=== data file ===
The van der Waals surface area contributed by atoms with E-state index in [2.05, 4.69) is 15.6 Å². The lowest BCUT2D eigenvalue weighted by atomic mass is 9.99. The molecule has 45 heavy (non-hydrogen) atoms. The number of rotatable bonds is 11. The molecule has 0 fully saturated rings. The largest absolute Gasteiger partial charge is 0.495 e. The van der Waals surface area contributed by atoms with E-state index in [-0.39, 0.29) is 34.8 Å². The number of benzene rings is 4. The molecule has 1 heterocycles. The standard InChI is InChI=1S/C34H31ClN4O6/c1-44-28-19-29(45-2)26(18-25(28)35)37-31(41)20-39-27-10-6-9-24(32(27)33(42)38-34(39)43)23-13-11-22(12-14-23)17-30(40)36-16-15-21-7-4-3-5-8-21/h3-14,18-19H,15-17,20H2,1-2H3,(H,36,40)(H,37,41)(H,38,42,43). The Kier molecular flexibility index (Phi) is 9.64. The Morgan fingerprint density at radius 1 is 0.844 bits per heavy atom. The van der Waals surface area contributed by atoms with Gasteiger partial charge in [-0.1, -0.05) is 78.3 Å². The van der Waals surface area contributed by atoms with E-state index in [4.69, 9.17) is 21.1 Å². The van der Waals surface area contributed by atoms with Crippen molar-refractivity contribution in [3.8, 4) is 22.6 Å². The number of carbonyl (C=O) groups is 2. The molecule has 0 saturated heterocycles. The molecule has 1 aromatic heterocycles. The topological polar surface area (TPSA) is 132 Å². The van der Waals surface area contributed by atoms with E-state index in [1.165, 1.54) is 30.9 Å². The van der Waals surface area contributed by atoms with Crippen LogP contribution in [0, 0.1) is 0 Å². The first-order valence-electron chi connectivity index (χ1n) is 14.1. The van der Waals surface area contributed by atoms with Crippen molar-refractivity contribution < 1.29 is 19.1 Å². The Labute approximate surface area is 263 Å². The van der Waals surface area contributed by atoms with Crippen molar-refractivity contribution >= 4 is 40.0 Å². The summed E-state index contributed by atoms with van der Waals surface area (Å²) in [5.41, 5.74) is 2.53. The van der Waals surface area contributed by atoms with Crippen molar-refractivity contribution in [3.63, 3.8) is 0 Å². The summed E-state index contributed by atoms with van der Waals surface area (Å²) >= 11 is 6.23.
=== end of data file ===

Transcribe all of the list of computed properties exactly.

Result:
The van der Waals surface area contributed by atoms with E-state index in [2.05, 4.69) is 15.6 Å². The lowest BCUT2D eigenvalue weighted by atomic mass is 9.99. The molecule has 45 heavy (non-hydrogen) atoms. The number of rotatable bonds is 11. The molecule has 0 fully saturated rings. The largest absolute Gasteiger partial charge is 0.495 e. The van der Waals surface area contributed by atoms with E-state index in [-0.39, 0.29) is 34.8 Å². The number of benzene rings is 4. The molecule has 1 heterocycles. The standard InChI is InChI=1S/C34H31ClN4O6/c1-44-28-19-29(45-2)26(18-25(28)35)37-31(41)20-39-27-10-6-9-24(32(27)33(42)38-34(39)43)23-13-11-22(12-14-23)17-30(40)36-16-15-21-7-4-3-5-8-21/h3-14,18-19H,15-17,20H2,1-2H3,(H,36,40)(H,37,41)(H,38,42,43). The Kier molecular flexibility index (Phi) is 9.64. The Morgan fingerprint density at radius 1 is 0.844 bits per heavy atom. The van der Waals surface area contributed by atoms with Gasteiger partial charge in [-0.1, -0.05) is 78.3 Å². The van der Waals surface area contributed by atoms with E-state index in [4.69, 9.17) is 21.1 Å². The van der Waals surface area contributed by atoms with Crippen molar-refractivity contribution in [3.8, 4) is 22.6 Å². The number of carbonyl (C=O) groups is 2. The molecule has 0 saturated heterocycles. The molecule has 1 aromatic heterocycles. The topological polar surface area (TPSA) is 132 Å². The van der Waals surface area contributed by atoms with E-state index in [1.165, 1.54) is 30.9 Å². The van der Waals surface area contributed by atoms with Crippen LogP contribution in [0, 0.1) is 0 Å². The first-order valence-electron chi connectivity index (χ1n) is 14.1. The van der Waals surface area contributed by atoms with Crippen molar-refractivity contribution < 1.29 is 19.1 Å². The Labute approximate surface area is 263 Å². The van der Waals surface area contributed by atoms with Crippen molar-refractivity contribution >= 4 is 40.0 Å². The summed E-state index contributed by atoms with van der Waals surface area (Å²) in [5.41, 5.74) is 2.53. The van der Waals surface area contributed by atoms with Crippen molar-refractivity contribution in [3.63, 3.8) is 0 Å². The summed E-state index contributed by atoms with van der Waals surface area (Å²) >= 11 is 6.23.